The DVR, used as passthrough, allow to stream video signals in progressive, Intensity Shuttle is set to capture 625p50 PAL using ProRes 422 LT codec. The issues I meet are the following:

1. While capturing in Media Express I have no sound on the Mac, but the captured clip have audio embedded.
One minute clip gives me a file around 420 MB. Is that okay?

2.Tried to use DaVinci Resolve for encoding purposes. While I can add the captured media in library, play, edit, etc, when I click on Deliver thumbnail the file doesn't appear there, "Add to Rendes Queue" is greyed out. I'm aware that there are plenty of other good encoders, but I'm just trying BMD software to work as it's supposed to do. Is there something I'm doing wrong?

Thank you in advance for your answers and possible solutions,

Regards,

Ivan.
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Eric-Jan

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Re: --- My (VHS) Video Capture Guide --- The best way to do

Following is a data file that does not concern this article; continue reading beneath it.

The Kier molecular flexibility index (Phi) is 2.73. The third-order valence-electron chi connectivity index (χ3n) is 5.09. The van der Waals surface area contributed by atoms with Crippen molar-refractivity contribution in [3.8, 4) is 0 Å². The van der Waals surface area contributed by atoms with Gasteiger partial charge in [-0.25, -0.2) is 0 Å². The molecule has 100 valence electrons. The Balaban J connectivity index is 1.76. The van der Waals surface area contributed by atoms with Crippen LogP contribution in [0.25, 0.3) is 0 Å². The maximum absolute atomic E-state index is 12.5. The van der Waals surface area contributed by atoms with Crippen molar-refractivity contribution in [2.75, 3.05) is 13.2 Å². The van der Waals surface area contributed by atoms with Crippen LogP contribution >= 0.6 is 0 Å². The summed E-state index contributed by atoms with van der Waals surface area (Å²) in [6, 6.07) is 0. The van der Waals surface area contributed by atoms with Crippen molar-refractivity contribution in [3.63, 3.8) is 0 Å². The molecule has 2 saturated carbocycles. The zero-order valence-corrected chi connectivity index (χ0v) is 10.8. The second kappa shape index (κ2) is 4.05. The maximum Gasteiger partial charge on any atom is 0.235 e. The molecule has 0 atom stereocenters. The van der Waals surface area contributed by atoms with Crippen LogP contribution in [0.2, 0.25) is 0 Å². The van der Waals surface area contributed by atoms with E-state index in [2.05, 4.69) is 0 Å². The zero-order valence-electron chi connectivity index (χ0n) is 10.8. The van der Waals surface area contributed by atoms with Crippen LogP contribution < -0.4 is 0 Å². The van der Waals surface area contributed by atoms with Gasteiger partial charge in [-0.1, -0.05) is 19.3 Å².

PostWed Feb 17, 2021 1:09 am

No sound on the MAC is with me too, monitor the VU "led bars" so they don't reach the red level.
best way is to set your project to the correct capture resolution before importing the media.
looks like MeSECAM is played out as normal PAL in your case if picture quality is okay...
First add to render queue before delivery, you can check in settings at the right if resolution is okay.
You first need to set codec before you set it in the render queue, you can use profiles like Youtube or custom ...etc I f you did these steps, all should be fine, otherwise take some screen shots of the steps of your workflow, maybe i can see some details of where things might go wrong that way...